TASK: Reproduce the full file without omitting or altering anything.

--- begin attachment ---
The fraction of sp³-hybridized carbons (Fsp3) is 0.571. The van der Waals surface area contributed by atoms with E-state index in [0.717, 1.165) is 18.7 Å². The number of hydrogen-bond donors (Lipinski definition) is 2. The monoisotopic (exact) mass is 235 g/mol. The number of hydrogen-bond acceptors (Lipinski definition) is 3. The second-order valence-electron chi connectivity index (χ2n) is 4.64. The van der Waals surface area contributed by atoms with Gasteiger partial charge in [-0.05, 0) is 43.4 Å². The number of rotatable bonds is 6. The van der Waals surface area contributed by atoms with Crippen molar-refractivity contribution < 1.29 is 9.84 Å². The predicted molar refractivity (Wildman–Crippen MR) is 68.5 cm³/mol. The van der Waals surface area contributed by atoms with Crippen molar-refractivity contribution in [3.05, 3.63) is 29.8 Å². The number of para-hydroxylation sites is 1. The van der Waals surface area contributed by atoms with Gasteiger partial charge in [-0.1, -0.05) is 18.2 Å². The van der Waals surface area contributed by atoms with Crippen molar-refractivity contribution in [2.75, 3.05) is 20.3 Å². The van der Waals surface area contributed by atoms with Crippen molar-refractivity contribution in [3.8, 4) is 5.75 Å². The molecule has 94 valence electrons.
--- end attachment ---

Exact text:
The fraction of sp³-hybridized carbons (Fsp3) is 0.571. The van der Waals surface area contributed by atoms with E-state index in [0.717, 1.165) is 18.7 Å². The number of hydrogen-bond donors (Lipinski definition) is 2. The monoisotopic (exact) mass is 235 g/mol. The number of hydrogen-bond acceptors (Lipinski definition) is 3. The second-order valence-electron chi connectivity index (χ2n) is 4.64. The van der Waals surface area contributed by atoms with Gasteiger partial charge in [-0.05, 0) is 43.4 Å². The number of rotatable bonds is 6. The van der Waals surface area contributed by atoms with Crippen molar-refractivity contribution < 1.29 is 9.84 Å². The predicted molar refractivity (Wildman–Crippen MR) is 68.5 cm³/mol. The van der Waals surface area contributed by atoms with Crippen molar-refractivity contribution in [3.05, 3.63) is 29.8 Å². The number of para-hydroxylation sites is 1. The van der Waals surface area contributed by atoms with Gasteiger partial charge in [-0.1, -0.05) is 18.2 Å². The van der Waals surface area contributed by atoms with Crippen molar-refractivity contribution in [2.75, 3.05) is 20.3 Å². The van der Waals surface area contributed by atoms with Crippen molar-refractivity contribution in [3.8, 4) is 5.75 Å². The molecule has 94 valence electrons.